I'm going to hazard a guess. If I mention Somalia, you'll think of warlords and pirates. Because that's what the media headlines have highlighted. What's garnered less attention, however, is the impact that the Somali crisis is having on the wider region of East Africa and neighboring Kenya in particular.
Kenya is now home to more than 320,000 refugees. These individuals have fled conflict or persecution in around a dozen different countries, but it's safe to say that the overwhelming majority are from war-torn Somalia next-door.
What’s life really like in a refugee camp? Well, Kenya is a good place to find out – it currently plays host to at least 320,000 refugees, from Kakuma camp in the drought-prone northwest to the massively overcrowded Dadaab camp in the east. Men, women and children all try to go about their daily lives, coping with cramped living conditions, water shortages and the grinding drudgery of having your independence taken away. (Zoriah/www.zoriah.com)
Somali women walk with their empty containers to collect water in the dry conditions of Hagadera, Dadaab. The area is now home to around a quarter of a million Somalis who have fled ongoing fighting at home between the government and Islamic insurgents. The camp population is more than double the expected number and essential resources such as water are in tight supply, despite new boreholes dug by aid agencies. The area simply can’t cope with so many people. On average, a refugee in Hagadera gets around 16 liters a day. (To put that into context, imagine having the capacity of eight plastic fizzy drink bottles for drinking, cooking and washing.) (www.markmuinde.com)
Dadaab’s population also increases by 500 to 700 babies a month. Here, a mother and newborn baby rest in the maternity ward of the International Rescue Committee’s hospital in Hagadera, Dadaab. Refugees and local Kenyan-Somalis can use the hospital and its dedicated ante-natal services, but many Somali women are reluctant to have caesarians due to cultural beliefs. This is placing some mothers and babies in danger, as both become exhausted and weak during difficult births.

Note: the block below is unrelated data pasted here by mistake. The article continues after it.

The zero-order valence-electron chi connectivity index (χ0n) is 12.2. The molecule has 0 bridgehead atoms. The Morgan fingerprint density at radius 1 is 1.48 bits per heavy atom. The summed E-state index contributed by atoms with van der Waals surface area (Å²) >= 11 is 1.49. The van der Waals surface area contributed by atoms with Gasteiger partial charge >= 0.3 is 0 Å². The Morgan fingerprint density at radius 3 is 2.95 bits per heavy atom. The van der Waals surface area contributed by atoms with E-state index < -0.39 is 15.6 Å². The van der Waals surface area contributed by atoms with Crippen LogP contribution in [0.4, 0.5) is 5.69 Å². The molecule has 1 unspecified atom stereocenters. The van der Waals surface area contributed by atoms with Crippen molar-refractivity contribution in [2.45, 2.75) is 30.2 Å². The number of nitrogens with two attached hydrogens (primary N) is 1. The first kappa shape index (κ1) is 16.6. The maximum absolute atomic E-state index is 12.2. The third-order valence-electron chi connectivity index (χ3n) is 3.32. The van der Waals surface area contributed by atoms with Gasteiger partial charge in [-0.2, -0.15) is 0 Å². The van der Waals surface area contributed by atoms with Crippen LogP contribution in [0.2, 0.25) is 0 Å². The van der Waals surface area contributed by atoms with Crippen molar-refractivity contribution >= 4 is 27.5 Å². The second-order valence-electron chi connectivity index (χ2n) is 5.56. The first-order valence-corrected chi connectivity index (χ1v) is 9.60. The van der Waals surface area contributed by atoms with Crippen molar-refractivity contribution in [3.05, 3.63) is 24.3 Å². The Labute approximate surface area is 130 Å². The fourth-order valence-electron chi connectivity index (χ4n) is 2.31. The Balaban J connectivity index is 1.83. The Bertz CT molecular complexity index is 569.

Many of the new refugees turn up fairly dehydrated and malnourished – for example, in Dadaab many have walked more than 80km under a hot sun. Young children are particularly at risk, so they receive special nutritious food to help them regain the vital vitamins and minerals they may have lost. Some of this food comes in small foil packs, meaning mothers can open them and give them to their children straight away. In Kakuma, an area frequently hit by drought and poor harvests, local mothers can also receive help for their children. (Nancy Farese)
Refugees who have been in camps like Kakuma for years, build themselves relatively sturdy homes out of mud bricks, supported by wooden poles. The roofs – as in this photo – are often ingeniously made out of giant tin cans that once contained the likes of cooking oil. The cans are pummeled flat and made into ‘tiles’. (Nancy Farese)
Newly arrived refugees have to make a shelter from whatever they can find. Once registered, they will receive wooden poles and plastic sheeting to make a more weatherproof structure. (Nancy Farese)
With hundreds of refugees using food or healthcare services every day, keeping track of everyone is an essential but time consuming process. Especially when everything is written down by hand! (Nancy Farese)